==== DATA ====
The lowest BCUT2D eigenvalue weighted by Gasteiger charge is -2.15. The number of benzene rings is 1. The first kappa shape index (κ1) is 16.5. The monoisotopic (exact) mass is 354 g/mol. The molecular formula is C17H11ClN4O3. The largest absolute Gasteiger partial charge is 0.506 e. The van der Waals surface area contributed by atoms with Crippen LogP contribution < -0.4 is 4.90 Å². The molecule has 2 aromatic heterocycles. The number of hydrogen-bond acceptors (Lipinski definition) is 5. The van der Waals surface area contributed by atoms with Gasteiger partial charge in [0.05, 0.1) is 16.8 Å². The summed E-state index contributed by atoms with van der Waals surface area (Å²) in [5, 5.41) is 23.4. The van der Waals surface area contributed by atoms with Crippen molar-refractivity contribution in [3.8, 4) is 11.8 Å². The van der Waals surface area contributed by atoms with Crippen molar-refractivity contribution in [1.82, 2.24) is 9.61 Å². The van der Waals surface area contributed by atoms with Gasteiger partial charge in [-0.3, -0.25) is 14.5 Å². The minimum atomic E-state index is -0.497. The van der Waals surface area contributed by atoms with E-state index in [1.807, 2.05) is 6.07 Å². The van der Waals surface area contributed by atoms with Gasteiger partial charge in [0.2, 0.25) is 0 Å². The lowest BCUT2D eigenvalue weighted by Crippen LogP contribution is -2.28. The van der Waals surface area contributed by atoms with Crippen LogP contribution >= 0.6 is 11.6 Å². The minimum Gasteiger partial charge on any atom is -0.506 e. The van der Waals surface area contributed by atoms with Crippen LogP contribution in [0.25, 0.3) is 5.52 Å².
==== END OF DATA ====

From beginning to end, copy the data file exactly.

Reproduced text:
The lowest BCUT2D eigenvalue weighted by Gasteiger charge is -2.15. The number of benzene rings is 1. The first kappa shape index (κ1) is 16.5. The monoisotopic (exact) mass is 354 g/mol. The molecular formula is C17H11ClN4O3. The largest absolute Gasteiger partial charge is 0.506 e. The van der Waals surface area contributed by atoms with Crippen LogP contribution < -0.4 is 4.90 Å². The molecule has 2 aromatic heterocycles. The number of hydrogen-bond acceptors (Lipinski definition) is 5. The van der Waals surface area contributed by atoms with Gasteiger partial charge in [0.05, 0.1) is 16.8 Å². The summed E-state index contributed by atoms with van der Waals surface area (Å²) in [5, 5.41) is 23.4. The van der Waals surface area contributed by atoms with Crippen molar-refractivity contribution in [3.8, 4) is 11.8 Å². The van der Waals surface area contributed by atoms with Crippen molar-refractivity contribution in [1.82, 2.24) is 9.61 Å². The van der Waals surface area contributed by atoms with Gasteiger partial charge in [-0.3, -0.25) is 14.5 Å². The minimum atomic E-state index is -0.497. The van der Waals surface area contributed by atoms with E-state index in [1.807, 2.05) is 6.07 Å². The van der Waals surface area contributed by atoms with Gasteiger partial charge in [0.2, 0.25) is 0 Å². The lowest BCUT2D eigenvalue weighted by Crippen LogP contribution is -2.28. The van der Waals surface area contributed by atoms with Crippen LogP contribution >= 0.6 is 11.6 Å². The minimum Gasteiger partial charge on any atom is -0.506 e. The van der Waals surface area contributed by atoms with Crippen LogP contribution in [0.25, 0.3) is 5.52 Å².